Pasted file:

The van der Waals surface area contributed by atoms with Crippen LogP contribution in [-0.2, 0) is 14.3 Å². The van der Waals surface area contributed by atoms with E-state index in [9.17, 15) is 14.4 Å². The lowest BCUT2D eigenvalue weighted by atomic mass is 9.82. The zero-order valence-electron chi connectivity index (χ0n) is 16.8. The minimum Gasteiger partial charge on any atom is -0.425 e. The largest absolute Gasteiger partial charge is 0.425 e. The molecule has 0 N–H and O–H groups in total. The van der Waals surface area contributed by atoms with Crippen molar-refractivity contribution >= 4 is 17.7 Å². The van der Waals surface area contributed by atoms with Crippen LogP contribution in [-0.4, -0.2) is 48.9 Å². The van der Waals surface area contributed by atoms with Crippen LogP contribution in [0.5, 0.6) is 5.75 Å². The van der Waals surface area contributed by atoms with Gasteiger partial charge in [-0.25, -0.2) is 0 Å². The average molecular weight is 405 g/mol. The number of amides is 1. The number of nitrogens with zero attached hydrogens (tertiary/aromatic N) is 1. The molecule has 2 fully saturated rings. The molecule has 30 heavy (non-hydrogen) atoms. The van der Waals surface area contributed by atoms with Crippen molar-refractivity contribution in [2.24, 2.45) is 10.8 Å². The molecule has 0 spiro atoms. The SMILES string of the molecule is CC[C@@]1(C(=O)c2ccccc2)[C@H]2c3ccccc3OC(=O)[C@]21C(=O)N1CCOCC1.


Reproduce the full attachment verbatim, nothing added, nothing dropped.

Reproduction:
The van der Waals surface area contributed by atoms with Crippen LogP contribution in [-0.2, 0) is 14.3 Å². The van der Waals surface area contributed by atoms with E-state index in [9.17, 15) is 14.4 Å². The lowest BCUT2D eigenvalue weighted by atomic mass is 9.82. The zero-order valence-electron chi connectivity index (χ0n) is 16.8. The minimum Gasteiger partial charge on any atom is -0.425 e. The largest absolute Gasteiger partial charge is 0.425 e. The molecule has 0 N–H and O–H groups in total. The van der Waals surface area contributed by atoms with Crippen molar-refractivity contribution >= 4 is 17.7 Å². The van der Waals surface area contributed by atoms with Crippen LogP contribution in [-0.4, -0.2) is 48.9 Å². The van der Waals surface area contributed by atoms with Crippen LogP contribution in [0.5, 0.6) is 5.75 Å². The van der Waals surface area contributed by atoms with Gasteiger partial charge in [-0.25, -0.2) is 0 Å². The average molecular weight is 405 g/mol. The number of amides is 1. The number of nitrogens with zero attached hydrogens (tertiary/aromatic N) is 1. The molecule has 2 fully saturated rings. The molecule has 30 heavy (non-hydrogen) atoms. The van der Waals surface area contributed by atoms with Crippen molar-refractivity contribution in [2.24, 2.45) is 10.8 Å². The molecule has 0 spiro atoms. The SMILES string of the molecule is CC[C@@]1(C(=O)c2ccccc2)[C@H]2c3ccccc3OC(=O)[C@]21C(=O)N1CCOCC1.